What is this?
Optical character recognition (OCR) is an automated process that converts a digital image containing numbers and letters into computer-readable numbers and letters. The search engine used on this web site searches OCR-generated text for the word or phrase you are looking for. Please note that OCR is not 100 percent accurate. If the original image is blurry, has extraneous marks, or contains ornate font styles or very small text, the OCR process will produce nonsense characters, extraneous spaces, and other errors, such as those you may see on this page. In addition, the OCR process cannot interpret images and may ignore them or render them as strings of nonsense characters. Despite these drawbacks, OCR remains a powerful tool for making newspaper pages accessible by searching.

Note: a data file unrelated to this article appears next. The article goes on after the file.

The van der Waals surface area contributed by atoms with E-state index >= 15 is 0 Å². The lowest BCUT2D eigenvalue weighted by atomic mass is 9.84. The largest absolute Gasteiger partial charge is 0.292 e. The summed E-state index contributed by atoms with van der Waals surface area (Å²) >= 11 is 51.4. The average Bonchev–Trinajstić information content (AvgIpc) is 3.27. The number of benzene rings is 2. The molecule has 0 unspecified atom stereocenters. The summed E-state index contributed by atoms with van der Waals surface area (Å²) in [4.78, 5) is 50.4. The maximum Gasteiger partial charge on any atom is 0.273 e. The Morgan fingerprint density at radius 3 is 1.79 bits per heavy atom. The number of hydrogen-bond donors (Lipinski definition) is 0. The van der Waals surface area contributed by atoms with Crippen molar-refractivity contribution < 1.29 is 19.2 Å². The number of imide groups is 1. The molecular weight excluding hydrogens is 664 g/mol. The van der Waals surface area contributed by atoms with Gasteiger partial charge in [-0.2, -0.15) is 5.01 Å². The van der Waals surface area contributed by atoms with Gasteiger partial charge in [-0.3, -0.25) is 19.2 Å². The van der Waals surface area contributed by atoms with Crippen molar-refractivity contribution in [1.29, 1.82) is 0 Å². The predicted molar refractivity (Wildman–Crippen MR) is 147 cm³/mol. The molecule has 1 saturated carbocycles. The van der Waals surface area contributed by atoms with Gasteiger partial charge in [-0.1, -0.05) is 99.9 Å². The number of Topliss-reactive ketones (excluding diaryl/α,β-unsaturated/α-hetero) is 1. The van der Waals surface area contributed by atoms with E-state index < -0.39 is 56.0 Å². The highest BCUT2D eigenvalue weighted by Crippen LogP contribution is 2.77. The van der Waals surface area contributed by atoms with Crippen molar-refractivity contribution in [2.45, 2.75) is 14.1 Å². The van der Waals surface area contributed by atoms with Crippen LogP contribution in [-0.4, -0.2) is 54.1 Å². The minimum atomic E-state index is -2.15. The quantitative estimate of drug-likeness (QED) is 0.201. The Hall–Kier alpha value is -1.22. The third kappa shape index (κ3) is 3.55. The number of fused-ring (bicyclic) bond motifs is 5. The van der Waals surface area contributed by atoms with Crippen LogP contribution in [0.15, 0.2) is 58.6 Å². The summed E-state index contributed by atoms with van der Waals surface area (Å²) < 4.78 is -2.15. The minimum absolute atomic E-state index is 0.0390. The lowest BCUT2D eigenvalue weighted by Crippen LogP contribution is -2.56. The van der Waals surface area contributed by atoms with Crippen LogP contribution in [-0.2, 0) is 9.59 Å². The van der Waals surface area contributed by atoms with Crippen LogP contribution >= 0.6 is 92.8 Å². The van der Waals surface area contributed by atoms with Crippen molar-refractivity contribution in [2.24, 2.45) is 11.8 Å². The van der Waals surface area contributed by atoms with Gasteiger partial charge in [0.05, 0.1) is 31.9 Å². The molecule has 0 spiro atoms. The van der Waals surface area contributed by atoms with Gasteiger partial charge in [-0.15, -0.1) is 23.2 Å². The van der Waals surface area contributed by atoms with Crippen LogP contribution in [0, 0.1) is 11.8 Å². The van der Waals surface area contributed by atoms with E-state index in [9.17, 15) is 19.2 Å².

G o o « i : ■ T - M n 9 T )aw2s ? ave a great homecoming! ^Countyi kCoürí¿ oSit_ The Daring Dawgs meet ,fSi the Battling Bears of Rocky See Page A-9 and A-16 for details \\ I D M S I ) \ V , 0 ( K I R I E 6 , 2004 • V o l u m e 123 , N l M B E R 40 M a k in g H e a d l i n e s S ince 1881 • D il l o n , M o n t a n a • 75 C k n ' i n I n B rief Debate set here for county commissioner candidates, others The two candidates for county commissioner, Republican incumbent Mike McGinley and In dependent challenger Mike Klakken, will \battle it out\ during the traditional Dillon Tribune and KDBM/KBEV Great Debate. The debate is set for 7 p.m. Thursday,-Octo ber 21, at the Old Depot Theater. Moderator for the debate will be Dick Storey, new Chancellor at the University of Montana-Western. '' In addition to the two candidates, other, un opposed, candidates will also be given a chance to give a brief message at the debate. • The debate is open to the public, and backers of candidates are urged to attend and lend their support. Questions will be prepared in advance, as well as taken from the floor during the de bate. Block Hall dedication Ceremony set Saturday ’« Formal dedication ceremonies for Daniel G. Block Hall are set for Saturday, October 9 at 10:00 a.m. at the south entrance of the building, weather permitting. The building, formerly known as the \Office-Classroom Building\ or \O.C.\, is located near the Swysgood Technology Center on the campus of the University of Mon tana-Western. The ceremonies will formally dedicate the building and recognize the contributions of Dr. Daniel G. Block to Western and to higher educa tion. A recpetion and tour of the hall will follow. Block was a Professor of Biological Science from 1961 to 1985 at Western. He was an pioneer in outdoor classroom teaching and was an inte gral part of the growth of programs at the Birch Creek Outdoor Education Center. During the' 1970’s, Block secured a grant to establish an Emergency Medical Technician pro gram on the Western campus. He also estab lished the first Drug Education class at Western. Block was instrumental in establishing a four- year Natural Heritage degree program at West ern. Dan and his wife Gerayne have been mar ried for 57 years. They are the parents of two sons, Garth and Bryan. Vigil honors survivors A candlelight vigil will be held Tuesday, Octo ber 12 at 7:00 p.m. in Dillon. The vigil is in cel ebration of survivors of domestic violence. To participate, meet at the Women's Resource Center in Dillon at 7:00 p.m., and march to the Beaverhead County Courthouse for the vigil. Bea verhead County Attorney Marv McCann will speak at the event. October is Domestic Violence Awareness Month. Lima hosts Festival All aboard for the second annual Fall Festi val, sponsored by the Lima Historical Society, located on Bailey & Main Streets, Saturday Oc tober 9, 2004 4:00 p.m.-8:00 p.m. „. The event will include a Soup Supper, a Wild life Presentation, and free pumpkins for deco rating. Raffles will also be part of the fun. . The meal will include Homemade Chili and homemade Chicken Noodle Soup, homemade breads and pies, and beverages Cost is $5 for adults and $3.50 for children under the age of 10. I nside A lm a n a c ............................. .....................A-10 C la s s if ie d .......................... ....................... B-5 E n t e r t a in m e n t ............... ....................... B-3 D f e s t y l e ........................... ....................... A-5 L iv i n g ................................... ....................... B-1 O b it u a r ie s ........................ ........................... A-10 O p in io n ................................ ........... A-4 & A-6 R u b y V a l l e y .................... ....................... B-4 S po r t s ................................ .....................A-15 Grace comes in big packages This moose gracefully climbs a fence, especially considering its enormous size, at a ranch near Glen last week. Nice fall weather resulted in many game sitings during the week. David Delist Photo Obo Addy's Okropong African musical history comes to life when master drummer Obo Addy and his Okropong step onto the stage, performing traditional music and dance from Ghana, Wednesday, October 6 at 7:30 p.m. at the University of Montana- Western Beier Auditorium. The concert is the first in a se ries of three performances in the 2004-05 Southwest Montana Arts Council Showcase Series. Season tickets cost $20 for adults, $12 for students. Individual concert tickets, costing $11 (or adults and $7 for students, will be available at the door, as will sea son tickets. Net-based learning nears By Elaine Spicer Internet-based learning may not be far on the horizon for Beaverhead County primary education students, with the recent decision of the Dillon Elementary School District Trustees to enter into an \interlocal coopera tive agreement\ with the Montana School Boards Association (MTSBA) and the Montana Rural Education As sociation (MREA). A discussion of the distance-learn ing idea by several school districts throughout the state was recently hosted by the two organizations, according to the MREA website. The idea revolves around establishing a non-profit, sell- funded, member-governed distance learning program in the state of Mon tana, with the MTSBA and MREA go ing forward with facilitation of the pro posed program. According to MREA, the plan is to move ahead with the program in steps, focusing first on creating \administra tive and curricular support structures and professional development oppor tunities for pro- spective teach ers of dis- t a n c e learning\. The \ulti m a t e plan\ a c - pared by MTSBA and MREA, and handed out by Dis trict 10 Superinten dent Melinda Berkram at the re cent trustee meet ing, is to “recruit an assign qualified in structors and have quality course work developed and available\ to Montana children by next fall. Berkram says about 250 children will be offered the opportunity to par ticipate in the program on a \first come, first-served\ basis. A portion of the trustees discussion on the topic centered around other op tions for provision of distance learn ing, including one implemented by the University of Montana. According to the MTSBA and MREA, that program, successfully implemented with a state grant in the amount of $250,000, will soon be serving K-12 students through out the state. However, the two groups suggest that funding for the UM grant is \limited\ and that \there is a real question as to bow the program will succeed after the grant monies run out.\ Another program recently estab lished in Missoula is the World Wide Independent Distance Education Acad emy (WVVIDEA), which previously formed a program in Galena, Alaska ir. the 1990’s. \The U of M pilot program was enormously successful,\ says Dis trict 10 Board of Trustees Chair Gail Barnhart. \It reached out all across the state. However, the MTSBA felt it was happening in the w rong place because they wanted the decision-making to be local. The U of M program took local control away from the local school boards.” See NET LEARNING on page A-3 Mayor, council prexy refute letter By John Barrows Two city officials, Mayor Marty Malesich, and chairman of the city council, are taking exception with a letter written by a former council member that accuses the mayor of exceeding his authority on the pur chase of new w'ater meters and ques tions the validity of the arrangement by which the city attorney is paid. The letter, w ritten by Jean Bergeson, who resigned last year from the council to become a full-time stu dent at the University of Montana Law School, was sent to council members, the mayor and Dillon residents. It is printed in its entirety, starting on page A-6 of this issue of the Dillon Tribune. Bergeson's letter specifically at tacks the mayor's actions concerning ordering additional units for modern izing the city's water system, and what she refers to as \cost overruns\ in the city attorney office. She also made accusations that the mayor’s office has not been truthful with taxpayers on a number of other issues, including the proposed con struction project on Montana Street South and the cost of engineering ser vices. In her letter she urged the council to stop the new water meter replace ment program and a one year study, which she maintains had been previ ously ordered, be completed, before any further decisions are made con cerning the meter program. Malesn h and Turner, who re-re- senl the city's administration and the council, respectively, both criticized Bergeson's letter, expressing concern over what they termed misrepresen tations and misunderstandings of what has actually transpired. \I appreciate her concern,\ Male sich said, \but there are a number of misconceptions and inaccuracies to her letter, and the misinformation in it challenges not only the integrity of the mayor, but of the members of the council, the finance committee and the city staff.\ \The last time I discussed any city matters with Jean Bergeson was prior to her leaving office.So many things in the letter are incorrect.\ Malesich noted that while Bergeson had re signed in October, she had not at tended meetings regularly since July 2003 \The true fact is every penny is reviewed by the Finance Committee and presented to the council for ap proval,\ the Mayor added, explaining the Finance Committee reviews each warrant on the city prior to its final approval.” \I'm proud of the council and the staff. We have a lot of projects ac complished in the past two years \ Turner, who was elected by bis fel low council members as Council Presi dent, concurred with the Mayor's as sessment of the letter and to the alle gations raised in Bergeson's letter. \We have a lot of council people who serve over and above what is re quired and are fiscally responsible. But there a few,\ he said, referring to several both on, or had been on the council, \who tend to beat a dead horse to death.” In response to specific points raised in Bergeson's letter, Turner and Malesich ticked off responses to each of those raised by the former council See CITY on page A-6 St.ti t vouv stihsci ipiioti to tin- Dillon Tribune tml.iv T.iH 6S3-2331 * binail us with v our news at ilillinitribuneTbint.net